Chicago Police Release 911 Call from the Night Jussie Smollett Claimed He Was Attacked

Chicago Police have released audio of the 911 call made by the individual who first reported that Empire actor Jussie Smollett had been the victim of a racist, homophobic assault after leaving a Subway restaurant in the Windy City.

It was Smollett’s manager Frank Gatson who made a call at 2:22 a.m., in which he resisted identifying Smollett. Smollett claimed he was attacked 20 minutes before.

“I just need the police to come by. I work for an artist. I don’t really want to say his name,” Gatson told a 911 dispatcher. “He states he went to Subway … and two guys —somebody jumped him or something like that. I just want to report it and make sure he’s alright.”

Gatson would say Smollett “was cool” and “didn’t want me to call you guys.” The dispatcher said that Smollett had to report the alleged crime, not Gatson.

“He’s definitely gonna make the report. I’m gonna make him make the report,” Gatson replied. Then came the detail about the noose.

Recall: Smollett claimed that he was doused with a bleach-like substance, subjected to racist and homophobic slurs, and attacked with a noose. The two attackers, it was claimed, yelled “This is MAGA country.”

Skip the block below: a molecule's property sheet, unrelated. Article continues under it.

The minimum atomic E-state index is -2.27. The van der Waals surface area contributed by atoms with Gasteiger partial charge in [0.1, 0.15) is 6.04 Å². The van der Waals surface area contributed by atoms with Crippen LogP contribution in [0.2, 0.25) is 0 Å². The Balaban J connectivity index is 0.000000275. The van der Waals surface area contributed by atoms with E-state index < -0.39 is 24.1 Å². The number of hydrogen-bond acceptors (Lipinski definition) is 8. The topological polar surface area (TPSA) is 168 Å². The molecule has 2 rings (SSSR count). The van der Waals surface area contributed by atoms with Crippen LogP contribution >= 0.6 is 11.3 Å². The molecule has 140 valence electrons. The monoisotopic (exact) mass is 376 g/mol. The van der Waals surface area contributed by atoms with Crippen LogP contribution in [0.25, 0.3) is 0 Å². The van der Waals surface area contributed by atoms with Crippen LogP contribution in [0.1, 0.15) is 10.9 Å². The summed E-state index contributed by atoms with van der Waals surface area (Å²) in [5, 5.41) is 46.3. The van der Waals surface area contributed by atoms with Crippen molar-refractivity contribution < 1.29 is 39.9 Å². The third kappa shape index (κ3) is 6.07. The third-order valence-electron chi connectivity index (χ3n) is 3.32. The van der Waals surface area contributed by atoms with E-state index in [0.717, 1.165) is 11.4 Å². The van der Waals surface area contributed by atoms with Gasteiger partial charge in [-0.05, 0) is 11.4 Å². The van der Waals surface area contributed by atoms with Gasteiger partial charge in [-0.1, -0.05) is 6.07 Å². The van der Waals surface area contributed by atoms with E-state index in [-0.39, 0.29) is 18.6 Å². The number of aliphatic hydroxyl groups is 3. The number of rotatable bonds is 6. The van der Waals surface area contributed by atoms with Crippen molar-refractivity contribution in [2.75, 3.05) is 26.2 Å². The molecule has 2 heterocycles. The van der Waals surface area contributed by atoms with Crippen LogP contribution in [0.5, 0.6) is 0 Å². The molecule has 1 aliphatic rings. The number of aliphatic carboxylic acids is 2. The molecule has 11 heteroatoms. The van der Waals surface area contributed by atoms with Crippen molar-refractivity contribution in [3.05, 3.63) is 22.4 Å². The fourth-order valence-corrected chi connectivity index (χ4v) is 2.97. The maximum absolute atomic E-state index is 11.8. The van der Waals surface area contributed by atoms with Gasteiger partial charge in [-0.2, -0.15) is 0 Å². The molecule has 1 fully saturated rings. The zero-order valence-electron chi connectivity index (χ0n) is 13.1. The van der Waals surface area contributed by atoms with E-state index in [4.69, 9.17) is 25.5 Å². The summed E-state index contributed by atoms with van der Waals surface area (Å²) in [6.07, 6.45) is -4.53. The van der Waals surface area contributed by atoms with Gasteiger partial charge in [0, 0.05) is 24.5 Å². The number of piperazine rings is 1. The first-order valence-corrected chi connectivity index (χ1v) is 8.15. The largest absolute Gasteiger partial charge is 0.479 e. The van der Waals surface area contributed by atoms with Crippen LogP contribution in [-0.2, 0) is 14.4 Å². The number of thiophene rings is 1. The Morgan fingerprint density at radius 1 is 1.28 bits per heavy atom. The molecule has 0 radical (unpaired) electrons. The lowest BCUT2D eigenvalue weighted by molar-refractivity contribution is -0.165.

On the call, Gatson described Smollett as “startled.”

“I just think he’s startled. I’m scared and I don’t know what it is. They put a noose around his neck. They didn’t do anything with it, but put it around his neck. That’s pretty fucked up to me. Sorry for saying it like that,” he said.

Chicago Police recently released hundreds of documents related to the Smollett case (read them here).

One of the documents showed that on Feb. 13, police interviewed Abel and Ola Osundairo. They were identified as two persons of interest in the case; they eventually flipped on Smollett. On Feb. 13, they said Smollett planned and staged the attack. The very next day, Feb. 14, Smollett’s full interview on Good Morning America about the alleged attack aired. Smollett said he was “pissed off” about the “attackers” and about those doubting his story.

“It’s like, you know, at first, it was a thing of, like, ‘Listen, if I tell the truth then that’s it, ’cause it’s the truth.’ Then it became a thing of like, ‘Oh, how can you doubt that?’ Like, how do you– how do you not believe that? It’s the truth,” he said. “And then it became a thing of like, ‘Oh, it’s not necessarily that you don’t believe that this is the truth, you don’t even want to see the truth.'”

After the Osundairo brothers flipped, Smollett was hit with 16 felony counts of disorderly conduct for allegedly filing a false report. Despite that, Cook County prosecutors shockingly decided to drop those charges. Smollett merely forfeited his bond and was required to do community service.

[Image via Nuccio DiNuzzo-USA TODAY Sports]

Matt Naham is managing editor of Law&Crime. He formerly worked as news editor and weekend editor at Rare.

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